• Unless it is a special occasion, do most of your eating from home. An occasion can also be made more special if you prepare a home-cooked meal. You will save money and over time you will develop ways to make groceries last longer than you thought you could.
    • Definitely eat leftovers and make more than you need for one meal to freeze for later. Leftover meats, rice, beans, vegetables, and whole grains can be used in soups and casseroles and quick home-made ethnic foods like tacos, curry, tamales, and enchiladas.
    • Resist the urge to purchase packaged, processed foods. Not only are these foods more expensive, they are never as healthy as those made at home, and usually involve some type of packaging that will pollute the environment.
    • Buy and eat whole and traditional foods. Think farmer’s markets, local farmers and food growers, and your own backyard.
    • As much as possible, buy local, fresh, in season, and organic foods.
    • Consider making from scratch things you would normally buy in packages and cans – home-made corn chips, salsa, nut butters, butter (from real cream), cereal (with whole, soaked grains), jams, salad dressings, mayonnaise, ketchup, mustard, horseradish sauce, yogurt, kefir, barbeque sauce, desserts, and soups. These things take a bit of time, but when you make them at home they are much more nutritious and ultimately, cheaper.
    • Instead of purchasing packaged items for the home, think of ways to save money by creating or making them yourself. Home-made cleaners and solutions for just about any type of preparation for sanitation are right in your cupboard – vinegar, baking soda, apple cider vinegar, hydrogen peroxide, lemon juice, borax, rubbing alcohol, and essential oils can do the job economically and without toxic side effects. Visit The Family Homestead for ideas on how to make your own cleaners.
    • Discard your modernistic views of getting tasks done. Stop using a microwave and start using your stove and oven. Your food will be healthier — microwaving effectively removes nutrients from your food and should be considered a dangerous method to cook. Microwaves have also been determined to expose us to radiation and electromagnetic waves that can cause cancer. Whenever possible, don’t use your dryer – let your clothes dry naturally. And, don’t ever use dryer sheets. They are full of toxic chemicals that can absorb into your skin from your clothing. Always trust your “mother’s intuition” about things that seem like they may not be healthy – if you have a doubt, you are probably correct.
    • If you choose to become a stay-at-home-keeper, don’t allow what others who may be working full-time are doing to otherwise influence your choice. Many people who stay at home are busier than those who work out of the home. This is one of the most important jobs you will ever undertake, so march forward and don’t feel guilty about taking it seriously!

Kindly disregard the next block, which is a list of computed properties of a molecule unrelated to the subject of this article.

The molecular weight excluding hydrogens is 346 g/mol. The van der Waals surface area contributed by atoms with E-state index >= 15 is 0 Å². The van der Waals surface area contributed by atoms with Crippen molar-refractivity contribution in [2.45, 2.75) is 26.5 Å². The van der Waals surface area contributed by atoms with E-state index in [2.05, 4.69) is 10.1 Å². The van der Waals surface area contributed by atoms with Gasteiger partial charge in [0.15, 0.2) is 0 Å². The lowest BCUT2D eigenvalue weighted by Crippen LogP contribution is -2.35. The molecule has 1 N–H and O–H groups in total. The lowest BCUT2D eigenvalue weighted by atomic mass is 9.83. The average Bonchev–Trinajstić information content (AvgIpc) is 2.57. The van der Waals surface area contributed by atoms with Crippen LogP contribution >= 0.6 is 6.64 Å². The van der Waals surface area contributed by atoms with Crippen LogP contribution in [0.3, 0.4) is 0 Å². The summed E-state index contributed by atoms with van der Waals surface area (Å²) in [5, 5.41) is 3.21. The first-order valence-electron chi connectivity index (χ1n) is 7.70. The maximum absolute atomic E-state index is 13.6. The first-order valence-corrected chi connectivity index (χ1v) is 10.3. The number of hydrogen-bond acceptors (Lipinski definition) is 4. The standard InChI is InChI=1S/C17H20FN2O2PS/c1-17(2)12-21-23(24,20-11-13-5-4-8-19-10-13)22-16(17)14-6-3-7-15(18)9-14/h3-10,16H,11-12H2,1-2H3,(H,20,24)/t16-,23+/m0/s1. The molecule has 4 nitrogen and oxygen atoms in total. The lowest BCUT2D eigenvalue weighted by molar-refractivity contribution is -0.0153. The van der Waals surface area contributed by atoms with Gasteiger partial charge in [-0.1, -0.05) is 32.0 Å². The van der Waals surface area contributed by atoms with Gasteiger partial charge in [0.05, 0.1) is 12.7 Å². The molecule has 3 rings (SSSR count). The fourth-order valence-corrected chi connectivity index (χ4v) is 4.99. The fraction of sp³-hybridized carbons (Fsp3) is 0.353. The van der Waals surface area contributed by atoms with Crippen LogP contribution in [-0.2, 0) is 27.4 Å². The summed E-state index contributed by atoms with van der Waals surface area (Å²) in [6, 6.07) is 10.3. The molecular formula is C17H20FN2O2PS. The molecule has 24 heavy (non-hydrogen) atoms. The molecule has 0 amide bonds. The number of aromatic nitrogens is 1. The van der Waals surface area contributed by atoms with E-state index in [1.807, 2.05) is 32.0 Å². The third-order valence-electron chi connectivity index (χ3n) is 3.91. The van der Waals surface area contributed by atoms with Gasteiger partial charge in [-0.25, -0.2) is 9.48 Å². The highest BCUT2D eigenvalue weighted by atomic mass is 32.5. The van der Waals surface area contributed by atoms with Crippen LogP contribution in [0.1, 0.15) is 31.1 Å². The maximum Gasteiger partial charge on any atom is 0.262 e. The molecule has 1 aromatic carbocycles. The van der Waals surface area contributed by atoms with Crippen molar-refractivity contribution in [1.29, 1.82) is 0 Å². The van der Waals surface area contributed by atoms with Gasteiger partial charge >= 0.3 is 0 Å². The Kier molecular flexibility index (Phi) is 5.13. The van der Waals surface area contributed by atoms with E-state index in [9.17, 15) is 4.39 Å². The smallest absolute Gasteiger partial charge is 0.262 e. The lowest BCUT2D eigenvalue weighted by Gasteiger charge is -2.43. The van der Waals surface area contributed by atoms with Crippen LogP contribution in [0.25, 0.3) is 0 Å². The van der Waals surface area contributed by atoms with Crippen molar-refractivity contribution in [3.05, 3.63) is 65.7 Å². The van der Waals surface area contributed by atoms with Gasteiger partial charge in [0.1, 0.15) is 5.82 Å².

• Learn to partner with other individuals who share your zest for home-prepared foods and other items such as homemade soaps, candles, cleaning solutions, gardening, knitting, crotcheing, canning & jarring foods, sewing, jewelry-making, wood-working, furniture-building, and raising animals for food and other necessity items (such as for clothing, etc.). You may even consider a cooking co-op where you agree with others, perhaps in your own neighborhood, on a schedule of preparing foods where each family only cooks once or twice a week.
    • Buy in bulk when you can, but be aware that some products stored in bulk bins have been sitting around for a period of time and may be rancid. If in doubt, purchase whole grains, rice, and sprouted flours in the package. You can always freeze these items if you do not use them all at once. Also, be aware that other items bought in bulk can be from irradiated or genetically-modified sources. Make sure what you are buying in bulk is organic.
    • Think creatively about preparing a variety of meals at home for your family. Use the Internet for recipe ideas as they are free and vast. Borrow cookbooks from friends or check-out from the library. If you find that you have a hard time sticking to recipes, experiment with your own whims and tastes. Often something really spectacular can come from a crazy idea.
    • Plant a garden, or help start a community garden in your own neighborhood or area of town.
    • If you are so inclined, raise your own animals and fowl for food. Feed them the food nature intended them to eat and treat them humanely by allowing them room to roam and safety from antibiotics, hormones, and other toxic chemicals.
    • Prepare everything you can from scratch. You may be wondering, “where will I ever find the time??” If you re-prioritize your life a bit and make time to prepare home-cooked foods, cleaners, clothing, and other home items, you will find a quiet satisfaction as well as enjoy better health from your efforts. You will start to realize that you can do more from scratch if you just allow yourself the extra moments needed, and your life will start to order itself around these important tasks instead of you ordering yourself around a great deal of other activities that may not be as critical. When you start to slow down, prepare things, and savor the very act of doing these things for your family, you should eventually notice the peace you will feel, improved health, and satisfaction of having put in an afternoon’s or mornings time on such fulfilling work.